The first is, since August 26, on the poster of Tenet, the first American blockbuster released in theaters since the end of confinement. A date on which the second should initially have been illustrated in Wes Anderson’s The French Dispatch, which was then postponed to October 14 and then indefinitely. And it is for the same film that Clémence Poésy and Félix Moati landed on the boards of the 46th American Film Festival of Deauville: Resistance, biopic dedicated to the mime Marcel Marceau (played by Jesse Eisenberg) and to the children he saved of the Nazis during World War II. The opportunity to discuss, in addition to the feature film, the current situation and the reopening of cinemas.
How do you feel about this return to cinemas, in which “Resistance” participates thanks to the Deauville Festival, one of the first to be held since deconfinement?
Felix Moati : I went to see Tenet, precisely. And the room was full. But after these films are world events, we now have to see how it will react with smaller films, more fragile films. You have to see who wants to meet in a space. Everyone is more or less afraid, and mainly the cinema audience who are, mainly in France, retirees. But I tend to believe that we have been predicting the end of theaters for years, and that there is a desire for theaters. There is a desire for this collective experience.
We have the impression that with every decade something happens that is supposed to mark the end of cinema, and ultimately not.
Félix Moati: Yes that’s it. Well, after that, opera more or less disappeared, although it was a very popular art at one time. Cinema may not be eternal, but there is a desire for collective space.
Clémence Poésy : There is a redistribution of cards at the moment, with the platforms producing …
Félix Moati: Who are overkill.
Clémence Poésy : There is something undeniable, and today we discover films by great directors on Netflix, at the same time as we go to the cinema. Or instead of going. But that doesn’t seem incompatible to me. As long as everything stays in place and there is a choice, and that choice grows, so much the better. The important thing is to preserve the life of more fragile films, because we knew that Tenet… Well, no. It’s still a good surprise that people want to go see Tenet (laughs) And to return there apparently. But what will happen for a more fragile economy? And festivals are essential in supporting these films, so it’s great to see that happening again.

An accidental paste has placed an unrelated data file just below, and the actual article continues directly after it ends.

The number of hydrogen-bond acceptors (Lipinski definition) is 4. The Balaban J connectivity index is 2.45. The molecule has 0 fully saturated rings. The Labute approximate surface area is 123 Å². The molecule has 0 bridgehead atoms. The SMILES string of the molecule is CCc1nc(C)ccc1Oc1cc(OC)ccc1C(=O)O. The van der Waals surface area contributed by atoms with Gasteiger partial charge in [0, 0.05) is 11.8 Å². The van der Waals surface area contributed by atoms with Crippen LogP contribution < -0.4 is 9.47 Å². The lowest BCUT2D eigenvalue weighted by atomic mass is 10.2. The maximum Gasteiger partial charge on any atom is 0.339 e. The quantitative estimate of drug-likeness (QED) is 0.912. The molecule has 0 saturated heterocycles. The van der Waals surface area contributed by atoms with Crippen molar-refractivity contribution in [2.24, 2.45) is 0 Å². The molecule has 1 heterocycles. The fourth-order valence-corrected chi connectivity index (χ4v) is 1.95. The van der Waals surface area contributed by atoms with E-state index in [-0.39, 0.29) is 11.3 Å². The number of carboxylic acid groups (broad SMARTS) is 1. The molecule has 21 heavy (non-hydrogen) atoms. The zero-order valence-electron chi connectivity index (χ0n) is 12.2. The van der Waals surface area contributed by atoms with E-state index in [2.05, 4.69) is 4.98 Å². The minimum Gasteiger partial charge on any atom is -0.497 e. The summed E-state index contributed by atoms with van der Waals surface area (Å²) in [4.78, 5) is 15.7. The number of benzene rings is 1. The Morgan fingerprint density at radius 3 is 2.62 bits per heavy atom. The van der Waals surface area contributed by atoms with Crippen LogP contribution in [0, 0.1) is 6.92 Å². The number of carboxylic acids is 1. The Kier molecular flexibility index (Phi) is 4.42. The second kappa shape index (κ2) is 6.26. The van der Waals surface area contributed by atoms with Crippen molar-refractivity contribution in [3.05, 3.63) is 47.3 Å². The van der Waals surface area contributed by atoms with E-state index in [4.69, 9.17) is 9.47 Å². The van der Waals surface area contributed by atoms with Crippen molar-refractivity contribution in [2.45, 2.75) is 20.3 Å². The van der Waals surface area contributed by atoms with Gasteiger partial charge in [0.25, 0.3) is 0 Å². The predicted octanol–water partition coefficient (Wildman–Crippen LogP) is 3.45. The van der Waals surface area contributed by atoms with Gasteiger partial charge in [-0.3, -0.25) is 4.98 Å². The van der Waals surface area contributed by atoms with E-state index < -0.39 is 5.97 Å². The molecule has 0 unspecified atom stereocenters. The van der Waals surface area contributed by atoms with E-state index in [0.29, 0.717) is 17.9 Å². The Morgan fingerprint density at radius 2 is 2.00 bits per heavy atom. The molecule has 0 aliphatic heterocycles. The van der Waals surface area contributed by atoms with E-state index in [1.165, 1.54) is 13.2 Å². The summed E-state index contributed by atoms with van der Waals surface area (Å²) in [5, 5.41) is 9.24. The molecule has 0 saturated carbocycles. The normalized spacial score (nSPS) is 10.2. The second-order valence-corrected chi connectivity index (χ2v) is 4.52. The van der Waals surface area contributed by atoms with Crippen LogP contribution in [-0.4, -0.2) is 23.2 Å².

There is a redistribution of cards at the moment, with the platforms producing
We even realized that rooms and platforms are complementary.
Clémence Poésy : Completely. And as long as it is, it’s great. It is even a freedom, for some authors, to do things that they could not do otherwise. It offers a lot of possibilities, and we’ll see what happens and if it stays that way. But festivals do not all have the same policy with regard to films which may or may not include a selection. I find it nice that Venice and Deauville are leaving a little bit, that we don’t have our legs cut off right away.
There was talk of “Tenet”, and its success was indeed a good surprise: despite the expectation it aroused, nothing said that so many people would see it in theaters in its first week.
Clémence Poésy : Yes quite. But it is a film that is made to be seen in the cinema. It’s done by a cinema lover, for cinemas, for a collective experience, which continues afterwards because people discuss it, try to understand and for some come back to it. There is something very playful and very joyful in this desire he had to release the film, when it was not necessarily obvious, and to encourage people to return with him to this other world, which is something …
Félix Moati: Who obsesses him!
Clémence Poésy : He saves the world from the Russians and the crisis (laughs) And the operators by the way.
And that can reassure the studios and the exhibitors, who were worried.
Clémence Poésy : Maybe yes, but there is the fact that he is all alone and that he can stay longer. Everything is weird.
Félix Moati: We don’t really know anything. We do not know at all what will happen.
Clémence Poésy : Yes. All of a sudden, in November, are we going to start over? We all walk a little on eggshells.
Interview by Maximilien Pierrette in Deauville on September 9, 2020
“Resistance” does not yet have a release date in France: